What is the role of EEG in the workup of Sturge-Weber syndrome (SWS)?

Updated: Dec 26, 2018
  • Author: Masanori Takeoka, MD; Chief Editor: George I Jallo, MD  more...
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Electroencephalography (EEG) is used for the evaluation of seizures and for the localization of seizure activity in refractory seizures when epilepsy surgery is considered.

Brenner and Sharbrough reported unilateral reduction of background amplitude as the most consistent finding in the waking and sleep states, with activation procedures (hyperventilation and photic driving) decreased on the involved side. [86] EEG findings predated calcifications. Epileptiform activity was limited to the involved hemisphere.

In a study of children with SWS and epilepsy, Sassower et al reported marked voltage attenuation in the region of angioma in 13 of 14 patients; polymorphic delta activity (PDA) occurred in 12 of 14 patients. The PDA was unilateral in 6 of the dozen patients and correlated with the angiomatosis. None of the patients with unilateral PDA had mental retardation. In the 6 patients with bilateral PDA, 4 had mental retardation despite a unilateral angioma. Interictal spikes occurred in only 2 patients and were bilateral in 1 patient with unilateral disease. Seizures were recorded in 4 patients, and the ictal activity came from the periphery of the lesion. The seizures were refractory to treatment in 6 of 14 patients. [87]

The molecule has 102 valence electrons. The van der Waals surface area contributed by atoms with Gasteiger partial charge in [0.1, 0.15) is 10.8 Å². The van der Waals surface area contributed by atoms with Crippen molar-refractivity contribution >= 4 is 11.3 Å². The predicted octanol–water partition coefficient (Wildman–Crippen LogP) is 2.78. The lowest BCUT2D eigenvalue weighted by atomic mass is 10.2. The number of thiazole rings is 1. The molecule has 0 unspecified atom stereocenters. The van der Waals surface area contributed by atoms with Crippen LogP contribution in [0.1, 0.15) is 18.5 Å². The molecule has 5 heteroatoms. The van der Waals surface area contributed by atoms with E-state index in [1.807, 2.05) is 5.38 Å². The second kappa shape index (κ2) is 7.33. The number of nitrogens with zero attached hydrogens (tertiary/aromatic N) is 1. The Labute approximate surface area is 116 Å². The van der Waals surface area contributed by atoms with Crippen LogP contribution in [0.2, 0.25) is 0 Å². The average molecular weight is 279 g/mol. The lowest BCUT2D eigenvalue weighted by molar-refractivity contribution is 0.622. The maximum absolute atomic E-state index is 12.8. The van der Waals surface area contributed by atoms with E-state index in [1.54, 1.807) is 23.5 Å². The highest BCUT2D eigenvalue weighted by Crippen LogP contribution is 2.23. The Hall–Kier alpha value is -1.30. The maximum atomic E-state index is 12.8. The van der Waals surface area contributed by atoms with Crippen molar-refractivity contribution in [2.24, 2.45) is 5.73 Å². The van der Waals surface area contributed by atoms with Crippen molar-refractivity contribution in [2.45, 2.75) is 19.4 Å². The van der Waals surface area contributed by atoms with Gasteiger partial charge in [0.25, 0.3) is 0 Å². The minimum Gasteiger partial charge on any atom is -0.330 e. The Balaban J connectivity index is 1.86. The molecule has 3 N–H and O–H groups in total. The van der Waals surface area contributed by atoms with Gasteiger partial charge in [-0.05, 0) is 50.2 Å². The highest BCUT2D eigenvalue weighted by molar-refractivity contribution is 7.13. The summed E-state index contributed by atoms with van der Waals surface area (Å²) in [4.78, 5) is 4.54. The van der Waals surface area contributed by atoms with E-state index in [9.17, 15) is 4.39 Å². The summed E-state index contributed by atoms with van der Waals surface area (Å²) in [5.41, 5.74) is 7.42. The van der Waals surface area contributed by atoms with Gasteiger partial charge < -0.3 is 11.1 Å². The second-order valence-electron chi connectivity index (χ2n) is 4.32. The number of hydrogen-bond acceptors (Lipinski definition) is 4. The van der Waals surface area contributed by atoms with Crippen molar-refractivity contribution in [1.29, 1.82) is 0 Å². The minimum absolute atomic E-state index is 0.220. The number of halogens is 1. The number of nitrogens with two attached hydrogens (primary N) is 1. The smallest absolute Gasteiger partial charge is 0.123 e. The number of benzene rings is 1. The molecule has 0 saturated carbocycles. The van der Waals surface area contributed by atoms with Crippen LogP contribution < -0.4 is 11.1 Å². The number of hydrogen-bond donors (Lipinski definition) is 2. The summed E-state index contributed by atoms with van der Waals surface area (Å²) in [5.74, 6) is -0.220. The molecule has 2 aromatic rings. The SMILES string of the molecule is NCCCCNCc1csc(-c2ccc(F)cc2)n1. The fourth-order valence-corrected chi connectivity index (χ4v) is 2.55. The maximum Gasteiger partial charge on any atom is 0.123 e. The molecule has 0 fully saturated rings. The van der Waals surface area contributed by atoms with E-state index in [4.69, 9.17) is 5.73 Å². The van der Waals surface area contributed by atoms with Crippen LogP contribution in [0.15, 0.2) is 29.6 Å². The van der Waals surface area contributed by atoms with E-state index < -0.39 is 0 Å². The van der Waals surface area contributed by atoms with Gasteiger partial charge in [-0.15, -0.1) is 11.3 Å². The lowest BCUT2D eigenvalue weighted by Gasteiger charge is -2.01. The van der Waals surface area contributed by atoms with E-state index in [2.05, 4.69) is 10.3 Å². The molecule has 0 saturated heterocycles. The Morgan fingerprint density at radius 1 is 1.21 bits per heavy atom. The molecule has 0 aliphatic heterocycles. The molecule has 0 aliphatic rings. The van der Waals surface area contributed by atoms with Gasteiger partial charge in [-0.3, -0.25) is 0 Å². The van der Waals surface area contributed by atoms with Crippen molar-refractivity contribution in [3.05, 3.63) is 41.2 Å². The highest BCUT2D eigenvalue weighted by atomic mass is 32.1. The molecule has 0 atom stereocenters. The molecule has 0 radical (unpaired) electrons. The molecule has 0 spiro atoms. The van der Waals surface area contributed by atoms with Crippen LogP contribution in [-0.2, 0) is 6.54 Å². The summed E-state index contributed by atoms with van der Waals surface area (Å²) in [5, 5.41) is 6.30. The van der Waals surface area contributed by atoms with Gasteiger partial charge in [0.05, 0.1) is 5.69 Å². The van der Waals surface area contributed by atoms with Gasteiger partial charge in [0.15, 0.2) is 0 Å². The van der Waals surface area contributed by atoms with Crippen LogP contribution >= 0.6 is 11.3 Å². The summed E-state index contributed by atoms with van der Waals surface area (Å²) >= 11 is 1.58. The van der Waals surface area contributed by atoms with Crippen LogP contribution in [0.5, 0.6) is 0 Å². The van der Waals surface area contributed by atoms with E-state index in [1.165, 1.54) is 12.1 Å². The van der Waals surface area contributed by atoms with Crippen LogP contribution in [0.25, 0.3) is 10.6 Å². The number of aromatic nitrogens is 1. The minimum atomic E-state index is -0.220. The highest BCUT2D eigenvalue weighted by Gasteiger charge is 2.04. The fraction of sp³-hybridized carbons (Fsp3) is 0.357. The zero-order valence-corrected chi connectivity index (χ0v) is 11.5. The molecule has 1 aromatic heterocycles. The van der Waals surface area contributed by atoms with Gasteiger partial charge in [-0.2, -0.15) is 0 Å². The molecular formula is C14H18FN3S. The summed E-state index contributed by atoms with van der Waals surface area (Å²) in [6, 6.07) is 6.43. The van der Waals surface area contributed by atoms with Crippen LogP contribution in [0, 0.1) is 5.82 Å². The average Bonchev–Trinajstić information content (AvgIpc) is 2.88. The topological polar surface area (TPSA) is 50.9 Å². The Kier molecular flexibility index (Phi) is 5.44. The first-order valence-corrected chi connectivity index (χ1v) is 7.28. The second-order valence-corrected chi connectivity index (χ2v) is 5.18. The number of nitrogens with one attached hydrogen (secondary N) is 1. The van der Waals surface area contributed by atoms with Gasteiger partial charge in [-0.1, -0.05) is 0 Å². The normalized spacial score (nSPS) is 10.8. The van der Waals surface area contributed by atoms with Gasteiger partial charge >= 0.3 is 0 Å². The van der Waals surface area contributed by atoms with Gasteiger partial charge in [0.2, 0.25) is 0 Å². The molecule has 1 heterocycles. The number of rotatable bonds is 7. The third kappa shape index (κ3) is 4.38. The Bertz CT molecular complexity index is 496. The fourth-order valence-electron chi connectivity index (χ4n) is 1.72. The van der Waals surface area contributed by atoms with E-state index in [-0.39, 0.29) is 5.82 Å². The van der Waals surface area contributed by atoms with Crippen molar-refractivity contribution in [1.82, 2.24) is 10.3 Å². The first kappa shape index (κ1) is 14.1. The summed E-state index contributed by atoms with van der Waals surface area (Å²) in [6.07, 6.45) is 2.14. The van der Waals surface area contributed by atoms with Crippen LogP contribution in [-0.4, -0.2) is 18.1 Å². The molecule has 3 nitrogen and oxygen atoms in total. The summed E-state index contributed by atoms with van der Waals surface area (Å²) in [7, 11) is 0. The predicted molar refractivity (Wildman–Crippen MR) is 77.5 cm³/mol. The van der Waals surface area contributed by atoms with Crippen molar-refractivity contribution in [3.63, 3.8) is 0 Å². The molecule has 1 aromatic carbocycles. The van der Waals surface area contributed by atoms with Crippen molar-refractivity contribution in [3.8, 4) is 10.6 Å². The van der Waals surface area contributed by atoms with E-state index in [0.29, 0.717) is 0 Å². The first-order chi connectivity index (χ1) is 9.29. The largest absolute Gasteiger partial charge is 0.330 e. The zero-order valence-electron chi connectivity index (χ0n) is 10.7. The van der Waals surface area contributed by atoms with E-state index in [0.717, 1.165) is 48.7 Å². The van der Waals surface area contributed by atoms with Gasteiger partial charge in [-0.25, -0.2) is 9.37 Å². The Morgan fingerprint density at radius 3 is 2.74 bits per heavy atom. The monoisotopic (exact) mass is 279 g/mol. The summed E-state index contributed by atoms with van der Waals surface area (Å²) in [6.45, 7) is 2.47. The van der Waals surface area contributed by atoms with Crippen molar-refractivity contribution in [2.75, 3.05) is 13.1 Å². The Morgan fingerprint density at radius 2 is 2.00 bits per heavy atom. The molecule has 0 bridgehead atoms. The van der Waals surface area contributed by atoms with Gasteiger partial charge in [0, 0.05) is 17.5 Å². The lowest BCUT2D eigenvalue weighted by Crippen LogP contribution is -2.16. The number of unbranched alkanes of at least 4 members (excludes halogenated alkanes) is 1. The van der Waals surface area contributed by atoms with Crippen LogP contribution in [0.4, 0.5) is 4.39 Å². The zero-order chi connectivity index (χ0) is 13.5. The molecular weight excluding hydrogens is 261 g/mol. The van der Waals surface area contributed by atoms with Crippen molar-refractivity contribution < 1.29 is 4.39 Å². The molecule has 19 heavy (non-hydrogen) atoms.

Erba and Cavazzuti reported that late in the course of SWS, epileptiform activity might occur from the contralateral cortex. [40]

In a Canadian study, the EEG was normal in only 4%, background suppression occurred in 74% (unilateral in 64% and bilateral in 10%), and epileptiform discharges occurred in 22%.

Jansen et al reported asymmetry in beta activity in SWS, before and after diazepam administration in brain regions that structurally appeared intact. [88] The investigators suggested that diazepam-enhanced EEG may provide information on functional involvement and monitor progression of the disease.

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